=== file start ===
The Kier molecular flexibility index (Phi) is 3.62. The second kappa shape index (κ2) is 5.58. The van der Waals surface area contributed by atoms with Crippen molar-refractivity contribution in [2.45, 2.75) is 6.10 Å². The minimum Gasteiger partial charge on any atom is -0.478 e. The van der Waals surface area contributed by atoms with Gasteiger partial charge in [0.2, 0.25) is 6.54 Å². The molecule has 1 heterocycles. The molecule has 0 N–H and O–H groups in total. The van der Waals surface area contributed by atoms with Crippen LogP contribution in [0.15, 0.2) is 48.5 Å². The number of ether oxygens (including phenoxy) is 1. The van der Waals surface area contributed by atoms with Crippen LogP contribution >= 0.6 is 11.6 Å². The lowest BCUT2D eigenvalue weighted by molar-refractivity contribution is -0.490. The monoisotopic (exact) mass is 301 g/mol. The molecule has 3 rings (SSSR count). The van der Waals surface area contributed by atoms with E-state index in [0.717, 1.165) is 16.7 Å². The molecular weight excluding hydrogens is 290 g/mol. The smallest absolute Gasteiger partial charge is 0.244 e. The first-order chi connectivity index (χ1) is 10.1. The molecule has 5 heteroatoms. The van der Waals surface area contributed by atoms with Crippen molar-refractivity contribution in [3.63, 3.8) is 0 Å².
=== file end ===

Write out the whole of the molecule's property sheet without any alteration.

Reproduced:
The Kier molecular flexibility index (Phi) is 3.62. The second kappa shape index (κ2) is 5.58. The van der Waals surface area contributed by atoms with Crippen molar-refractivity contribution in [2.45, 2.75) is 6.10 Å². The minimum Gasteiger partial charge on any atom is -0.478 e. The van der Waals surface area contributed by atoms with Gasteiger partial charge in [0.2, 0.25) is 6.54 Å². The molecule has 1 heterocycles. The molecule has 0 N–H and O–H groups in total. The van der Waals surface area contributed by atoms with Crippen LogP contribution in [0.15, 0.2) is 48.5 Å². The number of ether oxygens (including phenoxy) is 1. The van der Waals surface area contributed by atoms with Crippen LogP contribution >= 0.6 is 11.6 Å². The lowest BCUT2D eigenvalue weighted by molar-refractivity contribution is -0.490. The monoisotopic (exact) mass is 301 g/mol. The molecule has 3 rings (SSSR count). The van der Waals surface area contributed by atoms with E-state index in [0.717, 1.165) is 16.7 Å². The molecular weight excluding hydrogens is 290 g/mol. The smallest absolute Gasteiger partial charge is 0.244 e. The first-order chi connectivity index (χ1) is 10.1. The molecule has 5 heteroatoms. The van der Waals surface area contributed by atoms with Crippen molar-refractivity contribution in [3.63, 3.8) is 0 Å².